The Qatar crisis has afforded Iran the opportunity to tell Arabs that it is Saudi Arabia, not Iran, that threatens Middle Eastern countries’ sovereignty. The crisis has also helped Tehran challenge the narrative that Iran’s foreign policy is sectarian.
Tehran is focused on improving relations with Sunni actors in the Middle East, recently including Turkey and Hamas in addition to Qatar, despite differences in regional crises, namely Syria.
Indeed, closer Qatari-Iranian relations could help promote a Sunni-Shiite dialogue in the region, especially given Doha and Tehran’s relations with a host of nonstate actors in regional hotspots where diplomatic channels are necessary for resolving conflicts.
Between the resolution of the GCC’s 2014 rift and the ongoing Qatar crisis’ outbreak, Doha put some distance between itself and Iran largely to secure better relations with Riyadh.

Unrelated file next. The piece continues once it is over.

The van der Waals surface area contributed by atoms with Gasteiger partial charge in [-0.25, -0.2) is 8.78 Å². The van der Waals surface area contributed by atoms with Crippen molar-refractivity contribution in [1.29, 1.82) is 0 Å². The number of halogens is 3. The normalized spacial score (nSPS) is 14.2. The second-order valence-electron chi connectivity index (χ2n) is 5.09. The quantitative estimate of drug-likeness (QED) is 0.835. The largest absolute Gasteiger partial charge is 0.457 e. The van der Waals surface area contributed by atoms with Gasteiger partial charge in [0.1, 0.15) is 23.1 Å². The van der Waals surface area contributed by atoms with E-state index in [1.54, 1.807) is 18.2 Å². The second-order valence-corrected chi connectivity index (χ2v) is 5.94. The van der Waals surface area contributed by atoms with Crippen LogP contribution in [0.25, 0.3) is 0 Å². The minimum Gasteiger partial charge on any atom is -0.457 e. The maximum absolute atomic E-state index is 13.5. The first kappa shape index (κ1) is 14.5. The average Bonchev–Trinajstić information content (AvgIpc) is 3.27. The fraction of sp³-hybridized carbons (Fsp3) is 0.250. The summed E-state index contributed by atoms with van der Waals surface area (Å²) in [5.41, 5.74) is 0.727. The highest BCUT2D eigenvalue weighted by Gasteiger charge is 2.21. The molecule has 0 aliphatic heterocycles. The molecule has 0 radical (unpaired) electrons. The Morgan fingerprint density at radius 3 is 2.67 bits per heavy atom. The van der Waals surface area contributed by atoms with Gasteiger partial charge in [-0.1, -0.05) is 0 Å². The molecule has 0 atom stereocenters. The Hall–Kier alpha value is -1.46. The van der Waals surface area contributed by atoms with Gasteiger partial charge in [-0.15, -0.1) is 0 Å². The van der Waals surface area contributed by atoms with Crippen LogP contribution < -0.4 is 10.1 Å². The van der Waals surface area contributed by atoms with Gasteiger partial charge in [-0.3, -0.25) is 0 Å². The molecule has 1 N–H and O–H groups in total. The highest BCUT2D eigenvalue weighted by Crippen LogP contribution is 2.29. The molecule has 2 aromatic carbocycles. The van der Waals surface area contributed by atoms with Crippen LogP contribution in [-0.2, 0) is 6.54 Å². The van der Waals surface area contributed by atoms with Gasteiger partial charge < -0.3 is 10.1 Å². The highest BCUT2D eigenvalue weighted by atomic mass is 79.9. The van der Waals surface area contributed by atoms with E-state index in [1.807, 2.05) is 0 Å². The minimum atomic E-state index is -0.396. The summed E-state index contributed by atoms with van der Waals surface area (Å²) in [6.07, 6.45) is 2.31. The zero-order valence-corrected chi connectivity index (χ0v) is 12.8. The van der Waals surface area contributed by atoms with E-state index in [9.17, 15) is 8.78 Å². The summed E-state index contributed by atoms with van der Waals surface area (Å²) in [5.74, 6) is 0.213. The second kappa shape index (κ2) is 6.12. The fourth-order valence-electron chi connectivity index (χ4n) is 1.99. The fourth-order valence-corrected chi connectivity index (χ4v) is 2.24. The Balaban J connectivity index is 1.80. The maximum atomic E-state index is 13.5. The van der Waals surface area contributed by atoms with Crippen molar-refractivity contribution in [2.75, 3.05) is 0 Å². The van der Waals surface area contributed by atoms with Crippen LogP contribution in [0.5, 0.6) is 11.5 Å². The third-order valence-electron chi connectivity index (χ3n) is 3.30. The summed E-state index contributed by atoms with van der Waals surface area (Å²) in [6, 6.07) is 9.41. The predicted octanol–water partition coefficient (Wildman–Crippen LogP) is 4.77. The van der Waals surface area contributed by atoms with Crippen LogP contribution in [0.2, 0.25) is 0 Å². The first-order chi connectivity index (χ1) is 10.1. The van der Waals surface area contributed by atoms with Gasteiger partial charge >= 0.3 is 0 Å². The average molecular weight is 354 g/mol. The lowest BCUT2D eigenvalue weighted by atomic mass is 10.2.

For example, in addition to pulling its ambassador to Tehran last year, Qatar also joined the Saudi-led military coalition in Yemen in March 2015 one year before designating Hezbollah a terrorist organization while maintaining the firm stance that President Bashar al-Assad’s departure from power was a prerequisite for peace in Syria.
The Arabian emirate was also one of the original 34 members of the Islamic Military Alliance to Fight Terrorism, unveiled by Saudi Arabia’s then-Deputy Crown Prince Mohammed bin Salman in December 2015.
Yet at this juncture and with Kuwaiti mediatory efforts proving futile, Qatar is preparing for a post-June 2017 foreign policy chapter in which it has severed ties with three GCC members.
As Qatar charts a new course in the beleaguered Middle East, Iran has reason to be confident that the emirate will seek closer and more cooperative relations with it, unless the quartet restores relations with Doha.